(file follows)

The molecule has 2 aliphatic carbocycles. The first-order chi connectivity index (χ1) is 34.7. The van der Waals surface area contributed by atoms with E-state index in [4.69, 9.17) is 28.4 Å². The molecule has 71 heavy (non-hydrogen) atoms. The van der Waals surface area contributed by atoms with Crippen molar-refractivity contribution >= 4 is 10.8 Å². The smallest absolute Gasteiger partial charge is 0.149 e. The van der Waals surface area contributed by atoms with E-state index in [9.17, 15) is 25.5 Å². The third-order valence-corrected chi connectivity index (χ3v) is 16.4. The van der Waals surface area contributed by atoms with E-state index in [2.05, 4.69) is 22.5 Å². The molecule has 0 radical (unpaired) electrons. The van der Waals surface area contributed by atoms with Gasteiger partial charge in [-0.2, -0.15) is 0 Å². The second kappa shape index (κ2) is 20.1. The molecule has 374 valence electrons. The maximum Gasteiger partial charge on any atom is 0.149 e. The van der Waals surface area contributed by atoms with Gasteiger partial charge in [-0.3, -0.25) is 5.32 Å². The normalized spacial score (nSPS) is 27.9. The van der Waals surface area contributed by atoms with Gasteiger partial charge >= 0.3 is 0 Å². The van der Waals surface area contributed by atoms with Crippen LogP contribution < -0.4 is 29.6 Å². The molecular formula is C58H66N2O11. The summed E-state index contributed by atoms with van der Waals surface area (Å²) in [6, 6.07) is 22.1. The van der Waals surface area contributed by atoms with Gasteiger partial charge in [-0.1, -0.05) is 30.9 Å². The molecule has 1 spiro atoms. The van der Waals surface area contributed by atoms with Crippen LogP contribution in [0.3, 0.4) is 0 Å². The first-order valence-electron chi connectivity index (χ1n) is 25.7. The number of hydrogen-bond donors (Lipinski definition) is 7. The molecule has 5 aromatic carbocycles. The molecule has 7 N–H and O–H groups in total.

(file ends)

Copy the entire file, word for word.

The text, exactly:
The molecule has 2 aliphatic carbocycles. The first-order chi connectivity index (χ1) is 34.7. The van der Waals surface area contributed by atoms with E-state index in [4.69, 9.17) is 28.4 Å². The molecule has 71 heavy (non-hydrogen) atoms. The van der Waals surface area contributed by atoms with Crippen molar-refractivity contribution >= 4 is 10.8 Å². The smallest absolute Gasteiger partial charge is 0.149 e. The van der Waals surface area contributed by atoms with E-state index in [9.17, 15) is 25.5 Å². The third-order valence-corrected chi connectivity index (χ3v) is 16.4. The van der Waals surface area contributed by atoms with E-state index in [2.05, 4.69) is 22.5 Å². The molecule has 0 radical (unpaired) electrons. The van der Waals surface area contributed by atoms with Gasteiger partial charge in [-0.2, -0.15) is 0 Å². The second kappa shape index (κ2) is 20.1. The molecule has 374 valence electrons. The maximum Gasteiger partial charge on any atom is 0.149 e. The van der Waals surface area contributed by atoms with Gasteiger partial charge in [-0.3, -0.25) is 5.32 Å². The normalized spacial score (nSPS) is 27.9. The van der Waals surface area contributed by atoms with Gasteiger partial charge >= 0.3 is 0 Å². The van der Waals surface area contributed by atoms with Crippen LogP contribution < -0.4 is 29.6 Å². The molecular formula is C58H66N2O11. The summed E-state index contributed by atoms with van der Waals surface area (Å²) in [6, 6.07) is 22.1. The van der Waals surface area contributed by atoms with Gasteiger partial charge in [-0.1, -0.05) is 30.9 Å². The molecule has 1 spiro atoms. The van der Waals surface area contributed by atoms with Crippen LogP contribution in [0.3, 0.4) is 0 Å². The first-order valence-electron chi connectivity index (χ1n) is 25.7. The number of hydrogen-bond donors (Lipinski definition) is 7. The molecule has 5 aromatic carbocycles. The molecule has 7 N–H and O–H groups in total.